Farmers Insurance is no longer willing to offer insurance in the state of Florida. The national insurer is withdrawing 100,000 policies in the state just in time for the arrival of hurricane season, including both home and automotive policies, as CNN reports. This is going to leave thousands of Florida drivers without auto insurance at a time when they may need it most, and force them to find policies elsewhere.
The state of Florida requires insurance agencies to notify policyholders 120 days prior to canceling their coverage, but there’s no word on how this all will affect ongoing claims. Farmers reportedly calls this a “business decision,” per CNN, adding that the company is trying to “manage its risk exposure in the hurricane-prone state.” A spokesperson went on to say the company’s smaller insurance subsidiaries, like Foremost Signature and Bristol West, will continue to sell auto insurance in Florida.
But it’s funny how business decisions don’t apply to the company’s decision to start taking on premiums for Florida policies in the first place. But, I guess, if corporations are people, then they should be able to change their mind or rescind said “business decisions” en masse — whether or not it negatively affects thousands of customers who were holding up their end of the deal.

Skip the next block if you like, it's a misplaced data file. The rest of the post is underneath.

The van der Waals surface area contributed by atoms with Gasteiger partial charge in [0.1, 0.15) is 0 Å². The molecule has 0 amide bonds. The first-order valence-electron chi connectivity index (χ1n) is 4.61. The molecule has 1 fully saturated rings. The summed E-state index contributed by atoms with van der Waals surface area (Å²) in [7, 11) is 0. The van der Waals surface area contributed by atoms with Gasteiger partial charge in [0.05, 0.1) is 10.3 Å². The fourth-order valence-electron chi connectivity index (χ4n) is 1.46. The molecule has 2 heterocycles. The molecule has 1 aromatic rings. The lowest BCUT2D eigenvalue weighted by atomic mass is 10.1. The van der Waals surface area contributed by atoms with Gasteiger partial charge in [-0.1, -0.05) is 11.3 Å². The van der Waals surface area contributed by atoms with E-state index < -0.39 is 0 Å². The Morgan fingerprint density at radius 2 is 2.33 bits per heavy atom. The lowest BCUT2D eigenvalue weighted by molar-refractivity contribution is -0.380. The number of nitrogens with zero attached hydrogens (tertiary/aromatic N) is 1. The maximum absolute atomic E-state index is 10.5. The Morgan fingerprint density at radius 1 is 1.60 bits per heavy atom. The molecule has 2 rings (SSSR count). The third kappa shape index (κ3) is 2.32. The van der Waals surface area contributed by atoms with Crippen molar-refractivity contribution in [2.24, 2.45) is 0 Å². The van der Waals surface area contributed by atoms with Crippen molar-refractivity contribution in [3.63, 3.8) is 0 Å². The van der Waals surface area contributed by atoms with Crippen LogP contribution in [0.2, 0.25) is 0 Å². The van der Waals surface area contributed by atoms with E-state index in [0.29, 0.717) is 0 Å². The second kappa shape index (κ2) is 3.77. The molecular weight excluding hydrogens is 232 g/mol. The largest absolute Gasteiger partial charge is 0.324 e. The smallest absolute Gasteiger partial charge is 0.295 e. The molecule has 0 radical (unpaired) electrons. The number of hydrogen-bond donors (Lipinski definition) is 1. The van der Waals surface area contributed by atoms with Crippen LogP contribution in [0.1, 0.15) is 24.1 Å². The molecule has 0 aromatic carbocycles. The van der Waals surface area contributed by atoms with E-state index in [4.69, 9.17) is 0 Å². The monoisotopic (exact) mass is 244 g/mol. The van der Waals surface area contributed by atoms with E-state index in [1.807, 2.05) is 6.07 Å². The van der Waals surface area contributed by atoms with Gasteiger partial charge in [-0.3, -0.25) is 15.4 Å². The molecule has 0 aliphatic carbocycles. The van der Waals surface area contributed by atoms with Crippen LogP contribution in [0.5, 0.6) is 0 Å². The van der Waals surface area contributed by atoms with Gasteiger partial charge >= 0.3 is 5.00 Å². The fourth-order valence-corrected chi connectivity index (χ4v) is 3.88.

It’s not like Farmers is the only major insurer to withdraw from Florida, however, or as if it’s the only insurer trying to minimize its presence in the state. As CNN reports, many major insurance companies have voluntarily withdrawn from Florida in the wake of last year’s storms. Hurricane Ian caused $114 billion in damage, making it “the most expensive storm to ever hit the state,” per CNN and the National Oceanic and Atmospheric Administration.
In the 18 months that have followed Hurricane Ian’s landfall in Florida, 15 companies have declined to insure homes in the state and four insurance carriers left Florida outright. The so-called “business decision” makes sense, but it’s just a reminder that the house always wins. That is, insurance companies — be they home or auto policy providers — will always weigh their profits against their risks when it comes to insuring wholesale regions and states. At the very least, NOAA says this upcoming hurricane season ought to be “normal” — with a 30 percent chance that it could be above normal being tied with a 30 percent chance of fewer hurricanes. So, it’s possible that those left without car insurance might not need it, but better to be safe than sorry.
Based in New York, Stephen Freeman is a Senior Editor at Trending Insurance News. Previously he has worked for Forbes and The Huffington Post. Steven is a graduate of Risk Management at the University of New York.